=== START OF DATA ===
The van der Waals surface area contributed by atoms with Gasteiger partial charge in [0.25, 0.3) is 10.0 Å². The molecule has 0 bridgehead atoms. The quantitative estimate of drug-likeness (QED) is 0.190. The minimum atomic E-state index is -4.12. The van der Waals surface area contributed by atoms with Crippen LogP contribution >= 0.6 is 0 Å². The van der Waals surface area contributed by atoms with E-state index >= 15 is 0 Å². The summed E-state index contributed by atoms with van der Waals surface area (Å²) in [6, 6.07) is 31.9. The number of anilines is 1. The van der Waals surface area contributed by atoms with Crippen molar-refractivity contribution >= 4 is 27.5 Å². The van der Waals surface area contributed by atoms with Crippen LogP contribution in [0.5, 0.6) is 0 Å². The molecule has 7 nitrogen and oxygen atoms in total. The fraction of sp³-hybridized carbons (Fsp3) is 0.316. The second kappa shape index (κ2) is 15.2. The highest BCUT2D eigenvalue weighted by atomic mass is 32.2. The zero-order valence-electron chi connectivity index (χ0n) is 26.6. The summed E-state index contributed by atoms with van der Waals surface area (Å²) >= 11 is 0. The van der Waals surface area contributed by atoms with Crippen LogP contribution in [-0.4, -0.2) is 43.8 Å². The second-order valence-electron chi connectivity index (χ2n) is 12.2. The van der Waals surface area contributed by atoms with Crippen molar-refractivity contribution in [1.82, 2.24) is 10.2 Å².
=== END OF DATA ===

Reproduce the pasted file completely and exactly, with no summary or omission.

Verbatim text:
The van der Waals surface area contributed by atoms with Gasteiger partial charge in [0.25, 0.3) is 10.0 Å². The molecule has 0 bridgehead atoms. The quantitative estimate of drug-likeness (QED) is 0.190. The minimum atomic E-state index is -4.12. The van der Waals surface area contributed by atoms with Crippen LogP contribution >= 0.6 is 0 Å². The van der Waals surface area contributed by atoms with E-state index >= 15 is 0 Å². The summed E-state index contributed by atoms with van der Waals surface area (Å²) in [6, 6.07) is 31.9. The number of anilines is 1. The van der Waals surface area contributed by atoms with Crippen molar-refractivity contribution >= 4 is 27.5 Å². The van der Waals surface area contributed by atoms with Crippen LogP contribution in [0.5, 0.6) is 0 Å². The molecule has 7 nitrogen and oxygen atoms in total. The fraction of sp³-hybridized carbons (Fsp3) is 0.316. The second kappa shape index (κ2) is 15.2. The highest BCUT2D eigenvalue weighted by atomic mass is 32.2. The zero-order valence-electron chi connectivity index (χ0n) is 26.6. The summed E-state index contributed by atoms with van der Waals surface area (Å²) >= 11 is 0. The van der Waals surface area contributed by atoms with Crippen LogP contribution in [-0.4, -0.2) is 43.8 Å². The second-order valence-electron chi connectivity index (χ2n) is 12.2. The van der Waals surface area contributed by atoms with Crippen molar-refractivity contribution in [1.82, 2.24) is 10.2 Å².